Hanging out with Jesus

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Sometimes my judgmental self and my good-person self pass one another in the hallway.  There, they have a good argument about what’s right and what is wrong. 

More often than not, my judgmental self gives up and thinks logically – at least for a few minutes.

If I were to be totally honest with you, I would tell you my judgmental self is in top gear most of the time, once in a while brought down a peg or two by my logical side. The logical, joyful, loving side of me usually comes to the top of the heap when everything is going well.  I’m well-fed, nothing is pressing, stress level is low and everything seems to be relaxed and manageable.

Now you can see why my judgemental side often rules the roost most of the time.

I started thinking about this a while back and jotted down some notes, thinking the whole time about where I’ve come from.

Since we started going to school and Sunday School and Vacation Bible School as kids, there was great emphasis placed on being “a good boy or girl.” 

Our parents, teachers and the adults around us would give us that look of disapproval when we were messing up. I remember our neighbor lady biting her bottom lip as if to say “Tsk Tsk Tsk” if we were acting up around her.  

It was just what adults did.

Church was the place I felt that we were done a bit of disservice. Early on, it seemed to most of us church kids there was a long list of “dos and don’ts” we were made to follow. We needed to make sure we did all the “dos” and avoided the “don’ts.”

If you didn’t avoid the “don’ts,” you were a bad boy. You were subject to bottom lip biting and finger wagging. 

“Good boys don’t act like that.”

I think that’s why some of us gave up. I know plenty of my friends who fell away from the church. It was too much pressure to be good all the time.

I don’t remember being taught about God’s forgiveness or loving one another enough. Sure, we heard Bible verses, stories and guidelines. We memorized verses.  

But as I said, most of the time we were reminded to be “good.” We weren’t told enough that everyone is a sinner and that sinners especially should spend time at church and with people who can support them.  We weren’t taught enough about loving one another.

I’ve been pretty tough on a group of people I call “the church ladies.” These are the people who are leftover from that era; people who still try to follow that “be good” mentality and at the same time turn up their judgmental nose. These are the people who sometimes feign caring and interest in order to get into your business.  These are the people who notice if ladies have skirts that are too short or if gentlemen are wearing dirty jeans or even (gasp) short pants to church service.  

These folks still focus on the “dos and don’ts.” They are the ones who are sarcastic. These are the people who fold their arms and shake their heads in church services or meetings. These are the people who spend most of their time complaining, negative joking, or being borderline “toxic” at times.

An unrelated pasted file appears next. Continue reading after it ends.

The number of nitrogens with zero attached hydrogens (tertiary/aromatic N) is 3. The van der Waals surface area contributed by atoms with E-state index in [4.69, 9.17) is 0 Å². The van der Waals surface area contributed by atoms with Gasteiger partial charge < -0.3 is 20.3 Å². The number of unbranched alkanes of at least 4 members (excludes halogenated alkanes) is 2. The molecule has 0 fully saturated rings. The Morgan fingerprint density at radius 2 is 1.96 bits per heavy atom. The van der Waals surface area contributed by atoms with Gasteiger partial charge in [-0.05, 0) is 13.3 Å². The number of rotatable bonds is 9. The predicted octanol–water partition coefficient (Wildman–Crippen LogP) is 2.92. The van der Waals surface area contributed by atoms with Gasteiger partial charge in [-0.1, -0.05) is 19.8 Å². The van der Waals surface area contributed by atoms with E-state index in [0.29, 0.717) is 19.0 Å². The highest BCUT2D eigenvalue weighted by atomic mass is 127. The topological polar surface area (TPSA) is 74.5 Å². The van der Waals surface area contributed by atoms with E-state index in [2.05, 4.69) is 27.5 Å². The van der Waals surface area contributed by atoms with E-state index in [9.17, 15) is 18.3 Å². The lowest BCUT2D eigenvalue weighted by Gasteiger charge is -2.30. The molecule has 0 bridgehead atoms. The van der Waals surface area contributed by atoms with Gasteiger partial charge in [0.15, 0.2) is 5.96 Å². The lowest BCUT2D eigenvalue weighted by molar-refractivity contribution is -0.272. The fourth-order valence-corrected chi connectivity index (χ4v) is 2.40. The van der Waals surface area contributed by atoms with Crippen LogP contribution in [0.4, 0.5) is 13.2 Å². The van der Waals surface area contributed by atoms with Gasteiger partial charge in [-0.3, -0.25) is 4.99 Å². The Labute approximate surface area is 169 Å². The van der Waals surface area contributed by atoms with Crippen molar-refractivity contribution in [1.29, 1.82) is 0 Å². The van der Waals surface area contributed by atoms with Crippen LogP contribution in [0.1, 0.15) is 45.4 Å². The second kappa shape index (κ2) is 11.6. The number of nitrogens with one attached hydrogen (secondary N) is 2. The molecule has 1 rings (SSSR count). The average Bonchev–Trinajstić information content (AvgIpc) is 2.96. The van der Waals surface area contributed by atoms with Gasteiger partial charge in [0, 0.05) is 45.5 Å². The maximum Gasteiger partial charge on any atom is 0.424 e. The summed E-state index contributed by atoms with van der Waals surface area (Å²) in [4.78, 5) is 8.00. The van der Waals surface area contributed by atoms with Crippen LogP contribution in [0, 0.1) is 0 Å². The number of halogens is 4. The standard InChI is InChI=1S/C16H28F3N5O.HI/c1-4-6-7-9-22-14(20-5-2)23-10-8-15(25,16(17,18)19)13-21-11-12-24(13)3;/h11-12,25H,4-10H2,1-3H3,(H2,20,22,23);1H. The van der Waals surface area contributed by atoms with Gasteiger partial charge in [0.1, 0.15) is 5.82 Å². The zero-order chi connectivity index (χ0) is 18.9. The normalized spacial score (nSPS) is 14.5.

It doesn’t matter if it’s their church family or not;  somewhere, in the hearts of these people, there is damage and a deep wound.  They deal with it by being a pain in the neck.

I should be fair (and not sexist) and rename this group “the church people.” It’s not fair that I call them “ladies,” as it is not just those of the female gender who are in this bunch.  The men just don’t talk as much as the ladies, as statistics have shown.

You may be wagging your finger at me right now.  Who do I think I am? I must have been paying very close attention to these terrible people to know so much about them.

Nope. I know so much about them because I AM one of them. Sure, I’m not always mean and nasty, but it’s pretty easy for me to get to that point. So, I list their flaws and misdeeds because they are my flaws and misdeeds, too.

As I said, my schizophrenic selves often have discussions. I think about how I get to the point where I want to crawl in a hole and hide from humanity.

I go back to Jesus. I think about who He was and I often wonder what it would have been like to have lived while Jesus walked the Earth.

Perhaps my thoughts are somewhat simple and juvenile, but I also see, in my mind’s eye, Jesus walking around our Earth today.

I see him going to the dirtiest and most hopeless places, sitting beside people who were never on the “good boy/girl” list.  

I think Jesus would have sat in bars with people. I think he would have hung out with folks who practice alternative lifestyles. Jesus would have undoubtedly been around as much despair as possible. He would have gone to the places where the “unlovely” hung out. 

Those people we find hard to be around? Jesus would have patiently sat and spent time with them.

He would have listened.  He would have hugged, patted hands or placed a hand on a shoulder. He would have nodded his head and made sure people were heard. He would have asked questions, standing his ground but not putting people on the defensive. I think He would have eventually won a lot of people over by just being there and loving them.

Jesus would have helped people move, taken food to people’s homes, given people money and sacrificed time for others. He would have forgotten all aspects of comfort zones.  

Jesus wouldn’t have looked down his nose. He would speak truth, but He would also soften any blows with an overwhelming love.

He would not have folded his arms. His would have been stretched open wide.

So, this is where I go when I become a “church people” person. I try to put my eyes on Jesus.

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